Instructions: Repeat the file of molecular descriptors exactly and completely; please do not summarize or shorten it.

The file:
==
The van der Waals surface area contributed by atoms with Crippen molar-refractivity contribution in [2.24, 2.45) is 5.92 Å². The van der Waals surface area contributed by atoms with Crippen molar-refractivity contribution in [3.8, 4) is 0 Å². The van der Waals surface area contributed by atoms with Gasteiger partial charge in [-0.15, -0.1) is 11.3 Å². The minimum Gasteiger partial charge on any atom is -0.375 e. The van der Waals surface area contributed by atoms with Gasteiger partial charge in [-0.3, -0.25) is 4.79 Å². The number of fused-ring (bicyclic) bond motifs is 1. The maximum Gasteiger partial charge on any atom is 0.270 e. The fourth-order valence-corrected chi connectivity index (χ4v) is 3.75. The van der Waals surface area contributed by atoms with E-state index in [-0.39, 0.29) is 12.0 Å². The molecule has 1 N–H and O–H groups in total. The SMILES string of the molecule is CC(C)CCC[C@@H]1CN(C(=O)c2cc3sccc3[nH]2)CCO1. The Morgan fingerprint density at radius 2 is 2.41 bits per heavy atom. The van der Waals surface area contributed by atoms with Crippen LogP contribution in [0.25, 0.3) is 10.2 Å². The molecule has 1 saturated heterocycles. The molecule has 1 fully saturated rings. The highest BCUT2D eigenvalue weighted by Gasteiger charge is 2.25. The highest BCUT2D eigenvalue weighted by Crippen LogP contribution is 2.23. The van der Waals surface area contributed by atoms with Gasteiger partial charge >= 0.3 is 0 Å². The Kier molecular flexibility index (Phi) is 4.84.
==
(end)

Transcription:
The van der Waals surface area contributed by atoms with Crippen molar-refractivity contribution in [2.24, 2.45) is 5.92 Å². The van der Waals surface area contributed by atoms with Crippen molar-refractivity contribution in [3.8, 4) is 0 Å². The van der Waals surface area contributed by atoms with Gasteiger partial charge in [-0.15, -0.1) is 11.3 Å². The minimum Gasteiger partial charge on any atom is -0.375 e. The van der Waals surface area contributed by atoms with Gasteiger partial charge in [-0.3, -0.25) is 4.79 Å². The number of fused-ring (bicyclic) bond motifs is 1. The maximum Gasteiger partial charge on any atom is 0.270 e. The fourth-order valence-corrected chi connectivity index (χ4v) is 3.75. The van der Waals surface area contributed by atoms with E-state index in [-0.39, 0.29) is 12.0 Å². The molecule has 1 N–H and O–H groups in total. The SMILES string of the molecule is CC(C)CCC[C@@H]1CN(C(=O)c2cc3sccc3[nH]2)CCO1. The Morgan fingerprint density at radius 2 is 2.41 bits per heavy atom. The van der Waals surface area contributed by atoms with Crippen LogP contribution in [0.25, 0.3) is 10.2 Å². The molecule has 1 saturated heterocycles. The molecule has 1 fully saturated rings. The highest BCUT2D eigenvalue weighted by Gasteiger charge is 2.25. The highest BCUT2D eigenvalue weighted by Crippen LogP contribution is 2.23. The van der Waals surface area contributed by atoms with Gasteiger partial charge >= 0.3 is 0 Å². The Kier molecular flexibility index (Phi) is 4.84.